German fintech Raisin now has more than €25 billion in assets under management in savings products, the company announced on Friday (June 10). Press releasesaying this step prepares it for more growth under the interest rate hike announced by the European Central Bank (ECB).
Raisin offers customers in Europe and the United States access to interest-bearing demand and term deposits at more than 160 international partner banks, according to the announcement. The savings volume under management of more than 25 billion euros was invested via the WeltSparen and Zinspilot platforms and the international Raisin portals under the Raisin, Savedo and SaveBetter brands.
The FinTech also offers ETF-based investment and retirement products in Germany, according to the press release. Raisin’s investment division additionally manages nearly $1.6 billion and plans to add new asset classes, including a recently launched private equity product.
“€25 billion of assets under management in custody is a significant milestone for us,” said Katharina Lueth, Chief Client Officer and Managing Director of Raisin, in the press release. “The fact that we have reached it makes us happy and confirms our business model, especially in the current context of reversal in interest rates.
“Cash and Term Deposits were often overlooked by financial experts and the media during the low rate phase, they are now experiencing a renaissance… For the first time in years, we are seeing rates of interest of 1% and above for 1 year term deposits in our largest markets. And the market is showing it: this upward trend in interest rates will not only consolidate, but intensify, “he said. she stated.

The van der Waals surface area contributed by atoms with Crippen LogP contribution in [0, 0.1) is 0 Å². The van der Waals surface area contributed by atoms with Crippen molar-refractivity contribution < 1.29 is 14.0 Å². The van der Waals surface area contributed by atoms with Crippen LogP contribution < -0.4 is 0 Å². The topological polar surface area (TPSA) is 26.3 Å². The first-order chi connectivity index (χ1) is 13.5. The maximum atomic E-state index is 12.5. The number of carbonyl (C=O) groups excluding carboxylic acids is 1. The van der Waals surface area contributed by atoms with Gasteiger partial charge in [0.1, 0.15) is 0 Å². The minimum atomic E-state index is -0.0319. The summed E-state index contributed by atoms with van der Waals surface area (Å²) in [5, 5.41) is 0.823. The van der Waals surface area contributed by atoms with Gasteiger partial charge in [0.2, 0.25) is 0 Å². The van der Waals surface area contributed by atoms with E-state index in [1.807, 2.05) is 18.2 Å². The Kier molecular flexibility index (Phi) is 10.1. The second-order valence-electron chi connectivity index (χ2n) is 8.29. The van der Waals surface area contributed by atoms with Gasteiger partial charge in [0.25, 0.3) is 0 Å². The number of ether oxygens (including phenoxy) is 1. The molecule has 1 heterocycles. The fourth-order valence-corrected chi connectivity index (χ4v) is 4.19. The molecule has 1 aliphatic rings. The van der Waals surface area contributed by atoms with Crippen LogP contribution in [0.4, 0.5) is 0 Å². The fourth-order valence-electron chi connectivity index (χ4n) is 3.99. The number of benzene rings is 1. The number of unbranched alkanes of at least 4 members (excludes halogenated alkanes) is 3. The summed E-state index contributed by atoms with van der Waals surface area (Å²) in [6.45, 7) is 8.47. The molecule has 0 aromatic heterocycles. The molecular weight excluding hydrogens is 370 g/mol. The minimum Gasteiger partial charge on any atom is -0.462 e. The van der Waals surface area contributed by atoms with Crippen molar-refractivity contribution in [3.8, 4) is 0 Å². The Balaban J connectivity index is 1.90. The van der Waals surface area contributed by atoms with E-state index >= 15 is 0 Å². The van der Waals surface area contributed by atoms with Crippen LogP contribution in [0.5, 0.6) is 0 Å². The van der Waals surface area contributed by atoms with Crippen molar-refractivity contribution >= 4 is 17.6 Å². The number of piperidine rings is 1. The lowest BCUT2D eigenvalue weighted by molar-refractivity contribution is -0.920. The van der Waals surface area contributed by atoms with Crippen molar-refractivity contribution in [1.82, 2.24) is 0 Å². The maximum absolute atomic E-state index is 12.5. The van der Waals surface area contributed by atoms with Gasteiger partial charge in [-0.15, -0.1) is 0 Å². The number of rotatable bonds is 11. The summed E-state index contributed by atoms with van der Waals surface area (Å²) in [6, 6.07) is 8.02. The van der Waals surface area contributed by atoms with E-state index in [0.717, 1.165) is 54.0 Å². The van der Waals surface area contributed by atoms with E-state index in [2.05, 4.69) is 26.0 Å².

Related: Raisin, Deposit Solutions will create a merged pan-European FinTech
Last year, Raisin and fellow German FinTech Deposit Solutions merged into a new pan-European group with around 400 banking partners and more than 500 employees headquartered in Berlin called Raisin DS.
Both companies listed accounts with Greensill Bank, the UK supply chain finance group which recently collapsed and is the subject of a criminal investigation. Greensill’s collapse has raised concerns about the business models that tie depositors to banks.